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Zechariah 9:13

Adam Clarke
Bible Commentary

When I have bent Judah - Judah is the bow, and Ephraim is the arrows; and these are to be shot against the Greeks. I am inclined, with Bp. Newcome, to consider that the language of this prophecy is too strong to point out the only trifling advantage which the Maccabees gained over Antiochus, who was of Macedonian descent; and it is probable that these prophecies remain to be fulfilled against the present possessors of Javan or Greece, Macedonia, and a part of Asia Minor.

Albert Barnes
Notes on the Whole Bible

When - or For I have bent Judah for me As a mighty bow which is only drawn at full human strength, the foot being placed to steady it. It becomes a strong instrument, but only at God‘s Will. God Himself bends it. It cannot bend itself. “And filled the bow with Ephraim.” The bow is filled, when the arrow is laid upon it. God would employ both in their different offices, as one. “And raised up thy sons, O Zion, against thy sons, O Greece.” Let people place this prophecy where they will, nothing in the history of the world was more contradictory to what was in human sight possible. “Greece was, until Alexander, a colonizing, not a conquering, nation. The Hebrews had no human knowledge of the site or circumstances of Greece. There was not a little cloud, like a man‘s hand, when Zechariah thus absolutely foretold the conflict and its issue. Yet here we have a definite prophecy later than Daniel, fitting in with his temporal prophecy, expanding part of it, reaching on beyond the time of Antiochus, and fore-announcing the help of God in two definite ways of protection;

(1) “without war,” against the army of Alexander Zechariah 9:1-8;

(2) “in the war” of the Maccabees; and these, two of the most critical periods in their history after the captivity 2 Chronicles 14:8-10 ff), and he met Zerah the Ethiopian with his million of combatants, besides his 500 chariots, and defeated him. And this, in reliance on the “Lord his God, to whom he cried, Lord, it is nothing to Thee to help, whether with many, or with them that have no power; help us, O Lord our God; for we rest on Thee, and in Thy Name we go against this multitude” 2 Chronicles 14:11. Asa‘s words found an echo in Judas Maccabaeus (Hebrews 11:34.

Matthew Henry
Concise Bible Commentary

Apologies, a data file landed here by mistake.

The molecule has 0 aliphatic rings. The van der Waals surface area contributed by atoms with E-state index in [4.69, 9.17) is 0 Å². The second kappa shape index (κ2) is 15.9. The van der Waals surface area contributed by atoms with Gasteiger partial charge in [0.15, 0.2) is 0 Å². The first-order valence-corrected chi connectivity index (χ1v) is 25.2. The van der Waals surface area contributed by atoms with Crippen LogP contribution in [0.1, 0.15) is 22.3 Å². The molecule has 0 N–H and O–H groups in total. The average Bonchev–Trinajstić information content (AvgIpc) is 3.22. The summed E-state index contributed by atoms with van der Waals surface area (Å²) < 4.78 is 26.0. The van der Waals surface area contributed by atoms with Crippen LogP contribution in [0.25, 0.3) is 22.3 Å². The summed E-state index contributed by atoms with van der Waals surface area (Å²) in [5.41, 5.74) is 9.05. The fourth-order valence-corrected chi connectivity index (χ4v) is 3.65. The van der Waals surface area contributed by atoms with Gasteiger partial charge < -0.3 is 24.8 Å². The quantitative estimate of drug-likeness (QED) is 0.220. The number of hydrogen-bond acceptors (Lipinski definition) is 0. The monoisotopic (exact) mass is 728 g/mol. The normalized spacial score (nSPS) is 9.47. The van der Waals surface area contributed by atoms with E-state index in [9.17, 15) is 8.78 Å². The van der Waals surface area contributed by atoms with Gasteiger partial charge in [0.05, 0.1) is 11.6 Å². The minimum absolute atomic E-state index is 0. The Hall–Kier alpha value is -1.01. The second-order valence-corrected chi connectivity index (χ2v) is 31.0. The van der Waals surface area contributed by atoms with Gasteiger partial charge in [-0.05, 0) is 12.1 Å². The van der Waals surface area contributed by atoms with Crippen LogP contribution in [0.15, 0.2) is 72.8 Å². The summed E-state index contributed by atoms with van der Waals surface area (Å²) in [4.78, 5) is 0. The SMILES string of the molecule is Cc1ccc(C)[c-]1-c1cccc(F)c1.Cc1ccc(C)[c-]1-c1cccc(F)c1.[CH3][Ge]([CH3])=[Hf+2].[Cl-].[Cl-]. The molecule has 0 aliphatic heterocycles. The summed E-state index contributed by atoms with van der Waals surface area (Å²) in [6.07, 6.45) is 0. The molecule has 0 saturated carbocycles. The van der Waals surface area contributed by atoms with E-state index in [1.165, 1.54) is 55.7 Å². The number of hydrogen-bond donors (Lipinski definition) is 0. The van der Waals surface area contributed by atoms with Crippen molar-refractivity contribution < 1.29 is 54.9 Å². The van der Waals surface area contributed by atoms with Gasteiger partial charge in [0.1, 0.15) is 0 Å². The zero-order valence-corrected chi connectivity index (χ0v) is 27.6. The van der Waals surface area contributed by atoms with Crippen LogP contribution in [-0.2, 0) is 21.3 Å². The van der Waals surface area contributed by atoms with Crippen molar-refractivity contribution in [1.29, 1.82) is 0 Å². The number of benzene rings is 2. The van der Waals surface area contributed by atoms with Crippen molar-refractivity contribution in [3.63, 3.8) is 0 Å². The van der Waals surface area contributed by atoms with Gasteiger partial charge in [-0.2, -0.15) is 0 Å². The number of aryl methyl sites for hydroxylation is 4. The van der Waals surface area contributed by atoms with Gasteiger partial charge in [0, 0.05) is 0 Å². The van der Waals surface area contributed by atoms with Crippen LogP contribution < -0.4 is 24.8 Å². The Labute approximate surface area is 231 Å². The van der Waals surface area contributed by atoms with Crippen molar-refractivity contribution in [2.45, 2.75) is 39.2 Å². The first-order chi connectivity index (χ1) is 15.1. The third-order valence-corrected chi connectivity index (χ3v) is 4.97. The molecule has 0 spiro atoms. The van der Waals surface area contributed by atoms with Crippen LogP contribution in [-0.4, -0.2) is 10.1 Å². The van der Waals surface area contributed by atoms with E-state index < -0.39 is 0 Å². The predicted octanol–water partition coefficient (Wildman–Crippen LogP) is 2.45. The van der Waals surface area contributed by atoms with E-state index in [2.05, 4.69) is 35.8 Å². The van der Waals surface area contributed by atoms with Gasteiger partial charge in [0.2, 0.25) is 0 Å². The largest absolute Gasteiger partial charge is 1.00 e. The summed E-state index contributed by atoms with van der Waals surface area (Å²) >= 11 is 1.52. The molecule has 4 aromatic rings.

The prophet breaks forth into a joyful representation of the coming of the Messiah, of whom the ancient Jews explained this prophecy. He took the character of their King, when he entered Jerusalem amidst the hosannas of the multitude. But his kingdom is a spiritual kingdom. It shall not be advanced by outward force or carnal weapons. His gospel shall be preached to the world, and be received among the heathen. A sinful state is a state of bondage; it is a pit, or dungeon, in which there is no water, no comfort; and we are all by nature prisoners in this pit. Through the precious blood of Christ, many prisoners of Satan have been set at liberty from the horrible pit in which they must otherwise have perished, without hope or comfort. While we admire Him, let us seek that his holiness and truth may be shown in our own spirits and conduct. These promises have accomplishment in the spiritual blessings of the gospel which we enjoy by Jesus Christ. As the deliverance of the Jews was typical of redemption by Christ, so this invitation speaks to all the language of the gospel call. Sinners are prisoners, but prisoners of hope; their case is sad, but not desperate; for there is hope in Israel concerning them. Christ is a Strong-hold, a strong Tower, in whom believers are safe from the fear of the wrath of God, the curse of the law, and the assaults of spiritual enemies. To him we must turn with lively faith; to him we must flee, and trust in his name under all trials and sufferings. It is here promised that the Lord would deliver his people. This passage also refers to the apostles, and the preachers of the gospel in the early ages. God was evidently with them; his words from their lips pierced the hearts and consciences of the hearers. They were wondrously defended in persecution, and were filled with the influences of the Holy Spirit. They were saved by the Good Shepherd as his flock, and honoured as jewels of his crown. The gifts, graces, and consolations of the Spirit, poured forth on the day of Pentecost, Ac 2 and in succeeding times, are represented. Sharp have been, and still will be, the conflicts of Zion's sons, but their God will give them success. The more we are employed, and satisfied with his goodness, the more we shall admire the beauty revealed in the Redeemer. Whatever gifts God bestows on us, we must serve him cheerfully with them; and, when refreshed with blessings, we must say, How great is his goodness!
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